Kugler, Fabian (2019): Renormalization group approaches to strongly correlated electron systems. Dissertation, LMU München: Faculty of Physics 

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Abstract
Strongly correlated electron systems host a plethora of fascinating physical phenomena and pose formidable challenges in their theoretical analysis. The challenges originate from the inherent complexity of the quantum manybody problem  no classical computer will ever be able to fully simulate these systems  and the lack of an effective singleparticle picture, as the strong mutual interactions make it impossible to regard the electrons as independent from each other. As a consequence, most systems of correlated electrons can only be tackled approximately and numerically. In this thesis, we develop a set of numerical methods for strongly correlated electrons, which are inspired by the renormalization group (RG) idea of including degrees of freedom successively from high to low energies. This enables an efficient organization of the diverse fluctuations and is key for an accurate treatment of interacting quantum systems, where collective behavior and composite objects emerge at energy scales far below those of the microscopic constituents. In a first part, we consider the functional renormalization group (fRG), a versatile framework to study the flow of correlation functions upon modulating the underlying action. Though widely used, it has often acted more as a qualitative rather than quantitative method, due a nontransparent approximation induced by truncating the hierarchy of flow equations. We develop an iterative multiloop fRG (mfRG) scheme, which ameliorates this approximation and eliminates many of the drawbacks of fRG experienced hitherto. In particular, it restores the independence of results on the choice of RG regulator and establishes a rigorous relation to the parquet formalism. Furthermore, we show how to derive the flow equations directly from selfconsistent manybody relations. This establishes a form of diagrammatic resummations at the twoparticle level which circumvents illbehaved twoparticleirreducible vertices. An application to the prototypical twodimensional Hubbard model illustrates how our multiloop scheme elevates the fRG approach to correlated electron systems to a quantitative level. Secondly, we employ the numerical renormalization group (NRG), based on the iterative diagonalization of impurity Hamiltonians, in conjunction with the dynamical meanfield theory (DMFT) to describe local correlations in multiorbital systems. Having access to arbitrarily low temperatures and energies, NRG is a unique, realfrequency impurity solver for DMFT. It has been pivotal to the understanding of Hund metals, where strong correlations arise from Hund's rules even at moderate Coulomb repulsion. Building on recent methodological advances, we extend the range of application of DMFT+NRG from orbitaldegenerate models to more realistic setups: We first study orbital differentiation in a threeorbital Hundmetal model and unravel key effects of the orbitalselective Mott transition. In a realmaterials setting, we then incorporate the bandstructure from density functional theory (DFT) and analyze the archetypal Hundmetal material Sr2RuO4. We particularly follow its RG flow to the Fermiliquid regime at previously inaccessible low temperatures and generally present DFT+DMFT+NRG as a new computational paradigm for strongly correlated materials. As a side project of our fRG work, we develop an algorithm to count Feynman diagrams from closed manybody relations, which reveals the surprising outcome that totally irreducible contributions are responsible for the factorial growth in the number of diagrams. Additionally, we use NRG to study transport through threelevel quantum dots and provide benchmark data for other RG methods, which aim at further describing these systems in nonequilibrium.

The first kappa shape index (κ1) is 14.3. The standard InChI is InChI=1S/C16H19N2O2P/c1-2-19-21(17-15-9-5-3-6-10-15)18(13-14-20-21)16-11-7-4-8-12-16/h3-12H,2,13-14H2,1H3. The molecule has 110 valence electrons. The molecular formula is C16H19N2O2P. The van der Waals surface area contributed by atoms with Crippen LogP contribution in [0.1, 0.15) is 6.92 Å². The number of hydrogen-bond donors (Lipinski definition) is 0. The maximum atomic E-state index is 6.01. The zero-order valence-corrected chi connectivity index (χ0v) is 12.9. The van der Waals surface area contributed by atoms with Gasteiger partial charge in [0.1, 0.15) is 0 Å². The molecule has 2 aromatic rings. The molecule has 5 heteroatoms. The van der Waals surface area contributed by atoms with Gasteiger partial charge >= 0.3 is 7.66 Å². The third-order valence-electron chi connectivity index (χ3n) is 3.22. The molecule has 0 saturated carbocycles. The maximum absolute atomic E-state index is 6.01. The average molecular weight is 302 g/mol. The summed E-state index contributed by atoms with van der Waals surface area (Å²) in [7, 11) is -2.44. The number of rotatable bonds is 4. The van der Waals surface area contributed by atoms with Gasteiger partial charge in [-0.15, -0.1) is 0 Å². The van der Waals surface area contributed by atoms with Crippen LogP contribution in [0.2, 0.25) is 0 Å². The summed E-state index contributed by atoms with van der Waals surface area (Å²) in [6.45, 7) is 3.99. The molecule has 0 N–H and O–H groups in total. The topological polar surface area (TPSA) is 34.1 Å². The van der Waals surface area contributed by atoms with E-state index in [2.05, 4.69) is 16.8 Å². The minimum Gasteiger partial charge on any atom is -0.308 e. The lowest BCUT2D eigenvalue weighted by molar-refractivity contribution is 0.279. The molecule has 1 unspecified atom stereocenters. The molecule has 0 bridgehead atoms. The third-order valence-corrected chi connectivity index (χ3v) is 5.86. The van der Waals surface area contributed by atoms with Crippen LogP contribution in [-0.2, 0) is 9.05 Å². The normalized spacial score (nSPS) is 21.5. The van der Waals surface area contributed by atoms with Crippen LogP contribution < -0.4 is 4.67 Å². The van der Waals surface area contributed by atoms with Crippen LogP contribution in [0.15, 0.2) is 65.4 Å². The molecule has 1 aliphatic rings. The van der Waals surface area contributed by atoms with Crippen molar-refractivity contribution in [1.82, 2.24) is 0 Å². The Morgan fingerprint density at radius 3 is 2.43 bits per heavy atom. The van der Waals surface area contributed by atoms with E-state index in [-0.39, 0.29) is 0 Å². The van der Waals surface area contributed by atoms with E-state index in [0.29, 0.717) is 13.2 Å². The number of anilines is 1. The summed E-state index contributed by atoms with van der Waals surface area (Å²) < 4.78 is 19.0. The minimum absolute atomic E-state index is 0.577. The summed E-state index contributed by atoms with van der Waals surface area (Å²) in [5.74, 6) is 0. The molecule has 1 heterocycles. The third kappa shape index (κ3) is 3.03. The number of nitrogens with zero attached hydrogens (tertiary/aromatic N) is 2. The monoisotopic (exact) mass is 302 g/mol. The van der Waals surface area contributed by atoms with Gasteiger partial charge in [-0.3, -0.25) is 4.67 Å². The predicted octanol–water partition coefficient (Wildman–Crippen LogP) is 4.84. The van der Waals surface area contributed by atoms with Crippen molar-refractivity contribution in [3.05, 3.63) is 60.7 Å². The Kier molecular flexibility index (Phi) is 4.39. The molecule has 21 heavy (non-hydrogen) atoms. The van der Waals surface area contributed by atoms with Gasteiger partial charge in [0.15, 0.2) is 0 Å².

Item Type:  Theses (Dissertation, LMU Munich) 

Keywords:  Strongly correlated electrons, Functional renormalization group, Numerical renormalization group, Dynamical meanfield theory, Parquet approximation, Feynman diagrams, Hubbard model, Hund metals 
Subjects:  500 Natural sciences and mathematics 500 Natural sciences and mathematics > 530 Physics 
Faculties:  Faculty of Physics 
Language:  English 
Date of oral examination:  29. October 2019 
1. Referee:  Delft, Jan von 
MD5 Checksum of the PDFfile:  7b82a19824278de6d334d7527cbe4abb 
Signature of the printed copy:  0001/UMC 26807 
ID Code:  25359 
Deposited On:  08. Jan 2020 12:23 
Last Modified:  23. Oct 2020 14:35